I half expected what would happen. Less than twenty-four hours after booking an appointment on line for my first Covid jab, my GP surgery telephoned to offer me an appointment there on Saturday. What did I want to do?
the caller asked me.
I do hate having to make decisions over the phone at a moment’s notice. Whatever decision I take, I know I will spend the rest of the
day worrying whether I have come to the right conclusion, whether the reasons for said decision are sensible and based on fact or fiction, whether I will come to regret it. Which was completely ridiculous in this case because, whichever appointment I plumped
for, I would end up with my jab jabbed.
Reader, I decided to stay with my already booked appointment, which was this afternoon at the Brighton Centre. My
reasoning (such as it was) included the fact that it was two days earlier, giving me a weekend to get over any adverse effects before Mr B (every finger and toe crossed) comes home on Monday. I’m not planning to have any adverse effects, you understand,
just playing safe. At the back of my mind I was also not exactly sure how I would cancel my Brighton appointment and didn’t want to inadvertently become one of those people who waste the valuable time of medical professionals by not turning up to appointments.
There was another reason which you may, or may not appreciate. Had I attended the appointment at my GP surgery on Saturday, it would have been a bit like having my annual
flu jab, or ten weekly B12 injection. Attending a mass vaccination centre felt more like being part of history. Fanciful, I know - but that’s how it seemed to me.
Having taken the first decision, I was then presented with another question - how to get to Brighton. The choices seemed to be (i) by car; (ii) by bus; or (iii) by train. I dismissed the bus idea as taking far too long there and back and worried whether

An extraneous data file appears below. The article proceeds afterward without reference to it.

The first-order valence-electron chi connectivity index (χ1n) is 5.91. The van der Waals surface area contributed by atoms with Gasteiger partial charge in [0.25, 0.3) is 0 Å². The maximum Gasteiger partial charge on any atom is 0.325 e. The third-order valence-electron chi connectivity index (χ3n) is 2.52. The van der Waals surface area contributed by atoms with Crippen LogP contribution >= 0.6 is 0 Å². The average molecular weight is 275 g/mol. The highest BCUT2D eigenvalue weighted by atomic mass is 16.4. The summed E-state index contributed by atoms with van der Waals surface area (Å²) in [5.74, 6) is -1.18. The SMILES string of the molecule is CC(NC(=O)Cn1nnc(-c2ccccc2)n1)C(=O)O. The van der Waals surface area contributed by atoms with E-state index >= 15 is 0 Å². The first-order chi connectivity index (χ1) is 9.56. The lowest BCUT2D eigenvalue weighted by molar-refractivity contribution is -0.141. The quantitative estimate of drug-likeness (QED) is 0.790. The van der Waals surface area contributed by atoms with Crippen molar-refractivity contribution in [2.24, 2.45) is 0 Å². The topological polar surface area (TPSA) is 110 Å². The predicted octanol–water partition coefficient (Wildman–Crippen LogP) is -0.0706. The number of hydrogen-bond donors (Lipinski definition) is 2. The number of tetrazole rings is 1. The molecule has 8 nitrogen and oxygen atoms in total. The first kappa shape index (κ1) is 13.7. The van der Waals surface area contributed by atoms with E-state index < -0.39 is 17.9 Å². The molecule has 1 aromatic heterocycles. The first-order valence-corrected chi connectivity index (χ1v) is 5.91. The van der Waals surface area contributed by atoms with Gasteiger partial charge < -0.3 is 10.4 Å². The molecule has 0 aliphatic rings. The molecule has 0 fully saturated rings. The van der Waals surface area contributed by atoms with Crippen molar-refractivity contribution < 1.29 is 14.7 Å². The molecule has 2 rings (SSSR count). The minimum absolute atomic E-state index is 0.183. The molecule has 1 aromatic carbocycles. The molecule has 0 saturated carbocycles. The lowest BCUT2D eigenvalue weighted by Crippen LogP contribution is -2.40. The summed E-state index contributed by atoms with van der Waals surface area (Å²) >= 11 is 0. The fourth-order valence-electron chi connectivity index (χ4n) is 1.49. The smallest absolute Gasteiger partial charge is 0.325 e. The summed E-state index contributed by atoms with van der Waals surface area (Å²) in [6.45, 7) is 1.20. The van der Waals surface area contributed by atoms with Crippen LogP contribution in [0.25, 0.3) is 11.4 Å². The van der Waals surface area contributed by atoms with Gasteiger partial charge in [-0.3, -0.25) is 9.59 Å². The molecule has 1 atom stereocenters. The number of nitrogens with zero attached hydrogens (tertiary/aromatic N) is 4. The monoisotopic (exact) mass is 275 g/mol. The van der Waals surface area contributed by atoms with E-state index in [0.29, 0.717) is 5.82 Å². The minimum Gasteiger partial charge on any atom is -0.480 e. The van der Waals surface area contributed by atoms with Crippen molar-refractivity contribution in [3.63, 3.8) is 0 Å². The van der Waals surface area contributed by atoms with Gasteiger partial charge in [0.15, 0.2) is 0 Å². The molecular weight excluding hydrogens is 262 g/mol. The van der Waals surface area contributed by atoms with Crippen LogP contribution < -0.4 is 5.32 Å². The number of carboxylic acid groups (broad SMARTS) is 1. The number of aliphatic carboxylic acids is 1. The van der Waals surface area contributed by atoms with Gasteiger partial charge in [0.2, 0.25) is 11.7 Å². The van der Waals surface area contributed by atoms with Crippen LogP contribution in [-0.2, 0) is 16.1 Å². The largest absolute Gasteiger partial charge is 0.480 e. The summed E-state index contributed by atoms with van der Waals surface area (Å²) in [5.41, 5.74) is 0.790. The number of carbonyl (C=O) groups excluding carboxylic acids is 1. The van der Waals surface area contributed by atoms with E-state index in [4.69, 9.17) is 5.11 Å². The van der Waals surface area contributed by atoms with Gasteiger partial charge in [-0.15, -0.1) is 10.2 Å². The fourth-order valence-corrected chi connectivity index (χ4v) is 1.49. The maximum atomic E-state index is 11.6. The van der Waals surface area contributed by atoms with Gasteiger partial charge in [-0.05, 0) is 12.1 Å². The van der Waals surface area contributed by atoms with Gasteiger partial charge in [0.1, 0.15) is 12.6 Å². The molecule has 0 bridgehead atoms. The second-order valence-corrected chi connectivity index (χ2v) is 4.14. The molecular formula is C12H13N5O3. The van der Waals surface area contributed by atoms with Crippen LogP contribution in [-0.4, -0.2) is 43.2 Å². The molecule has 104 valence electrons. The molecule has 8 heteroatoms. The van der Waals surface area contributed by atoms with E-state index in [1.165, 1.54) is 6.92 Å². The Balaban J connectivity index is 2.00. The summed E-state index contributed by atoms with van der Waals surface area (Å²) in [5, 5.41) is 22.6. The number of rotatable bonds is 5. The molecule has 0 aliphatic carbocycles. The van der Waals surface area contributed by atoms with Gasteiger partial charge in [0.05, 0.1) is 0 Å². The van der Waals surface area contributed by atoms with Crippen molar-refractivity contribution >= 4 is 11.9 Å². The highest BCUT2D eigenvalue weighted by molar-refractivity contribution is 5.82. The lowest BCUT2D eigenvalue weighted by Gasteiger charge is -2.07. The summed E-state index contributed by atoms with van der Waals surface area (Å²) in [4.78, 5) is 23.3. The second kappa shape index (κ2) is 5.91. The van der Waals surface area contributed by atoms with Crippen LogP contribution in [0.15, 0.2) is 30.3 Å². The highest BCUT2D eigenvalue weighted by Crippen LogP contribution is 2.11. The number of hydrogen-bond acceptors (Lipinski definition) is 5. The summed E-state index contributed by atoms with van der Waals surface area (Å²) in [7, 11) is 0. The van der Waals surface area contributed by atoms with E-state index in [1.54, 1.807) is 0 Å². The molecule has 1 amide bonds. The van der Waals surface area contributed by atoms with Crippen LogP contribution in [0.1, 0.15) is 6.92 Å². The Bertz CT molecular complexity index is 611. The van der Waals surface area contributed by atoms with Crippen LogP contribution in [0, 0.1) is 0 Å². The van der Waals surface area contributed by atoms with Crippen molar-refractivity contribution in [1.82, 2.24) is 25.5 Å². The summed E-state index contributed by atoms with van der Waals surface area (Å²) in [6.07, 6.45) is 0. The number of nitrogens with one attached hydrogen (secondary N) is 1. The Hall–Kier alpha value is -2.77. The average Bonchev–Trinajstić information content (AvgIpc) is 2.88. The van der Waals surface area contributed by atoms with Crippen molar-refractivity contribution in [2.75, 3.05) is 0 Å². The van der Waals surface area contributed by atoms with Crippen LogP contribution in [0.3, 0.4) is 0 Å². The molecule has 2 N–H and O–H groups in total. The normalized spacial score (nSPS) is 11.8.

my Grand Old Lady might play up, given that she seems to object to cold, wet weather. The train it would be, I determined, and having made up my mind started to feel quite excited about my Jolly Jaunt. You can tell that (like the rest of the nation) I don’t
get out much these days.
The train journey wasn’t quite as thrilling as I thought it would be. There were no other passengers, for a start, which was
A Good Thing in many ways but meant there were no conversations on which to eavesdrop. Plus having to wear a mask made my specs mist up so I couldn’t read my book properly. Was it such a good idea to let the train take the strain?
The Brighton Centre had been transformed into a mass vaccination centre run like a military operation. There were so many smiley volunteers, welcoming us, handing out explanatory
leaflets, sanitising any seat which somebody might have so much as hesitated by, directing us which way to go. I started off by thanking each one for volunteering but they were coming at me, one after the other, in droves and I ran out of steam in the end.
Next to one of around twenty desks, staffed by nurses taking down details and checking medical information. Then into the “Jab Centre” where my injection, administered by a friendly member of St John Ambulance, took no time at all. I was through
and out of the exit doors in not much more than twenty minutes, making my way back to the railway station. “That’s my jab jabbed!” I messaged the family. I knew they would all want to know.
On the train home, a message from granddaughter Eleanor, fresh from her day on placement at Worthing Hospital and on her way to East Worthing station. I was just two stations away - maybe we could wave at each other, her from
the platform, I from the train?
My train drew in at East Worthing and for a moment I thought we’d missed each other - but there she was, at the window, giving
me a thumbs up and smiling under her mask (the eyes have it, don’t you know?) “Love you, Nanni!” she called through the open doors, just before they closed. It was the very briefest of encounters but so very, very sweet.
A stranger who had entered the train appeared, socially distanced, at my side. “I have to tell you,” he said, “that I just watched her running uphill as fast as
she could - I thought she was worried that she’d miss the train, then I realised she was worried she would miss you!” You won’t be surprised to hear that I came over all unnecessary...
I’m so very glad I decided to take the train...